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Maple syrup is produced from the sap of sugar maple collected in the late winter and early spring. Native American tribes have collected and boiled down sap for centuries, and the tapping of maple trees is a cultural touchstone for many people in the northeast and Midwest. Because the tapping season is dependent on weather conditions, there is concern about the sustainability of maple sugaring as climate changes throughout the region. Our research addresses the impact of climate on the quantity and quality of maple sap used to make maple syrup. Sap was sampled at 6 sites across the native range of sugar maple over 2 years as part of the ACERnet collaboration. At each site we sampled 15-25 mature sugar maple trees,...
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Maple syrup is produced from the sap of sugar maple collected in the late winter and early spring. Native American tribes have collected and boiled down sap for centuries, and the tapping of maple trees is a cultural touchstone for many people in the northeast and Midwest. Because the tapping season is dependent on weather conditions, there is concern about the sustainability of maple sugaring as climate changes throughout the region. Our research addresses the impact of climate on the quantity and quality of maple sap used to make maple syrup. Sap was sampled at 6 sites across the native range of sugar maple over 2 years as part of the ACERnet collaboration. At each site we sampled 15-25 mature sugar maple trees,...
Maple syrup is produced from the sap of sugar maple trees collected in the late winter and early spring. Native American tribes have collected and boiled down sap for centuries, and the tapping of maple trees is a cultural touchstone for many people in the northeast and Midwest. Because the tapping season is dependent on weather conditions, there is concern about the sustainability of maple sugaring as climate changes throughout the region. At the same time the demand for this natural sweetener and the production of maple syrup are increasing rapidly. Our research addressed the impact of climate on the quality of maple sap used to make maple syrup. We examined yields coupled with the sugar and biochemical composition...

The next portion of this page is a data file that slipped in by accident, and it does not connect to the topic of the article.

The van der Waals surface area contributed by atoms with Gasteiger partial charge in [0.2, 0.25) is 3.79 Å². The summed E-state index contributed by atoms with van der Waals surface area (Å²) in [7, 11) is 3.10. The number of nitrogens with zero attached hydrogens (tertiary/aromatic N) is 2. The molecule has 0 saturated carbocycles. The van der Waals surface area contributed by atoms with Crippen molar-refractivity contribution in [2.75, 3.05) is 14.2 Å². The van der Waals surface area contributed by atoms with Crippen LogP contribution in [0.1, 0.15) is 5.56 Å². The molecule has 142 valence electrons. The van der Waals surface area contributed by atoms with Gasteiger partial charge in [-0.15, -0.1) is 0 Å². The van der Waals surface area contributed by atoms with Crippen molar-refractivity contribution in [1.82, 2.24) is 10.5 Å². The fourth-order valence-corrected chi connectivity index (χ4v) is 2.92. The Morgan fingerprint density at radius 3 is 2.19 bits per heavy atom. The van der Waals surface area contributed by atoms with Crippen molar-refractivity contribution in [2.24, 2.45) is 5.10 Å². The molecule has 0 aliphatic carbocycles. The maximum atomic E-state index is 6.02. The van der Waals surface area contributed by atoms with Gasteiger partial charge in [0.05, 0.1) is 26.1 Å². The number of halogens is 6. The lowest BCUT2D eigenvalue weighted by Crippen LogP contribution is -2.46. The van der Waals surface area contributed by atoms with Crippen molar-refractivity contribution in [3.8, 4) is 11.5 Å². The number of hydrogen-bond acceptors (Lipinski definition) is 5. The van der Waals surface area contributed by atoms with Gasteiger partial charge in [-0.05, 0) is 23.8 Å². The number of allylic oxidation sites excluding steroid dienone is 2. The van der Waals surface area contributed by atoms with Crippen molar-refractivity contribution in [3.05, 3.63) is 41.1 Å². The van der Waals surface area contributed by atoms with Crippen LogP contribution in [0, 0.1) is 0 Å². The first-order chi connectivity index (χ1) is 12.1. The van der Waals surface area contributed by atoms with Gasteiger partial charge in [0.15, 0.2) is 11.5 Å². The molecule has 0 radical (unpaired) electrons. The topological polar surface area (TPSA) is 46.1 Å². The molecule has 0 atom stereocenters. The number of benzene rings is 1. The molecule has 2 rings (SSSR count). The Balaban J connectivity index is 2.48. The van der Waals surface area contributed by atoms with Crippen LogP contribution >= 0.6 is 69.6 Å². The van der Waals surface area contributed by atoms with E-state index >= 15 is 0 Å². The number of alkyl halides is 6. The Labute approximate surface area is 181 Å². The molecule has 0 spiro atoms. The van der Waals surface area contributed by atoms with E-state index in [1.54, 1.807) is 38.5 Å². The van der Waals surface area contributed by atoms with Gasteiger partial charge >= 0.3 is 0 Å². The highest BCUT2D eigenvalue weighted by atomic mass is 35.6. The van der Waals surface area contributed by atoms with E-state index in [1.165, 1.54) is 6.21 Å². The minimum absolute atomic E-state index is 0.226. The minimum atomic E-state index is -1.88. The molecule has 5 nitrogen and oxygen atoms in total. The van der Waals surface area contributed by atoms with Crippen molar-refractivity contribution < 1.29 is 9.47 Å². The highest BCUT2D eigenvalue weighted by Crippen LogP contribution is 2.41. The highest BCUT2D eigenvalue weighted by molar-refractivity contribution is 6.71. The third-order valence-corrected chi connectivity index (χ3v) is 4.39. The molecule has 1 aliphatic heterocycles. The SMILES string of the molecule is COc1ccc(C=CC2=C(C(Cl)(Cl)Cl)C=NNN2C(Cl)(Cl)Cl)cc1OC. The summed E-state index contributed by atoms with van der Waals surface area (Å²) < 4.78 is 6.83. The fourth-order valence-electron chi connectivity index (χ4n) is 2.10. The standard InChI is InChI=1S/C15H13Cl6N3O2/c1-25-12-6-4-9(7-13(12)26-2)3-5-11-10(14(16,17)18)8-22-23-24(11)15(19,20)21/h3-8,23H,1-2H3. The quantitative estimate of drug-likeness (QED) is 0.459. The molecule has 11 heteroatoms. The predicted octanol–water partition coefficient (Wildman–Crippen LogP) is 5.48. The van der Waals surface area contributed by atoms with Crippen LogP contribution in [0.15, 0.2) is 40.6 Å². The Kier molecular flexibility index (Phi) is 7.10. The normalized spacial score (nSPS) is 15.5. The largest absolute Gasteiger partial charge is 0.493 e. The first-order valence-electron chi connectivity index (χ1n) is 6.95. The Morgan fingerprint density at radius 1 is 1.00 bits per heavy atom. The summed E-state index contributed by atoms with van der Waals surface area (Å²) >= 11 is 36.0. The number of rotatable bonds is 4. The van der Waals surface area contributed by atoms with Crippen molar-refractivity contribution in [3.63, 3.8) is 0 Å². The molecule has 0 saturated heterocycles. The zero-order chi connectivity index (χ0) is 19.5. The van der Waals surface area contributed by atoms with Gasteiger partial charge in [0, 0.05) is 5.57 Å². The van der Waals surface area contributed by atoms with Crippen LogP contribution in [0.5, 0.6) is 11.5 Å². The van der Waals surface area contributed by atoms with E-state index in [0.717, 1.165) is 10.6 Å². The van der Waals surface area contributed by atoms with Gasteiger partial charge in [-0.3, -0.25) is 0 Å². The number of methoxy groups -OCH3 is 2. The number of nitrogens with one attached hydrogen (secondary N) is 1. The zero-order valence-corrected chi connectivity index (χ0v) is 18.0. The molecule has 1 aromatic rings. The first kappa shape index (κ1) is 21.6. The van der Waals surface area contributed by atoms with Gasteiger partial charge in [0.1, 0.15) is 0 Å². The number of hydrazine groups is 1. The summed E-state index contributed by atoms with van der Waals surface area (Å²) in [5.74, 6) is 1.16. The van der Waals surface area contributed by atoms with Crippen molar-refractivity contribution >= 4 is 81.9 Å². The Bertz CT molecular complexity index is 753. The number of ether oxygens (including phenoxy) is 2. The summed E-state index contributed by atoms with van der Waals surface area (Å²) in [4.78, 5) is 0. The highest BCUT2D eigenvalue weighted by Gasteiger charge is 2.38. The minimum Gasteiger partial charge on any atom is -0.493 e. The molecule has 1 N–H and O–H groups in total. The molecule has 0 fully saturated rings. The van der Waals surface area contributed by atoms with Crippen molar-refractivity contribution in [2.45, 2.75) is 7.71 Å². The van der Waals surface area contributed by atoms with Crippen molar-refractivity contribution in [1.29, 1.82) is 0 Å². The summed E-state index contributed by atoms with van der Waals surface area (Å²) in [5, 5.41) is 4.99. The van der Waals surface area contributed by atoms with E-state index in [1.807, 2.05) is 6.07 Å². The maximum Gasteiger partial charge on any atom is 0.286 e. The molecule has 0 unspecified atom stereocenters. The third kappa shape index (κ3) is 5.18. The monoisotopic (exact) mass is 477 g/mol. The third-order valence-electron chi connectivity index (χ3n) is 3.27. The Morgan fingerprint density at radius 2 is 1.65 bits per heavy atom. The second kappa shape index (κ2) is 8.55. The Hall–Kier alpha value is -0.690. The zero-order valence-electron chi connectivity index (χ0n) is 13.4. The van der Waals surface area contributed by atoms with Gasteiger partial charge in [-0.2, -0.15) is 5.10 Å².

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Maple syrup is produced from the sap of sugar maple trees collected in the late winter and early spring. Native American tribes have collected and boiled down sap for centuries, and the tapping of maple trees is a cultural touchstone for many people in the Northeast and Midwest. Overall demand for maple syrup has been rapidly rising as more people appreciate this natural sweetener. Yet because the tapping season is dependent on weather conditions, there is concern about the sustainability of maple sugaring as the region’s climate changes. The distribution of sugar maple could move north into Canada and the sap flow season may become shorter in the future. Not only could these changes affect producers and consumers...


    map background search result map search result map Climate Effects on the Culture and Ecology of Sugar Maple Sap Quantity at Study Sites in the Northeast Sap Quality at Study Sites in the Northeast Sap Quantity at Study Sites in the Northeast Sap Quality at Study Sites in the Northeast Climate Effects on the Culture and Ecology of Sugar Maple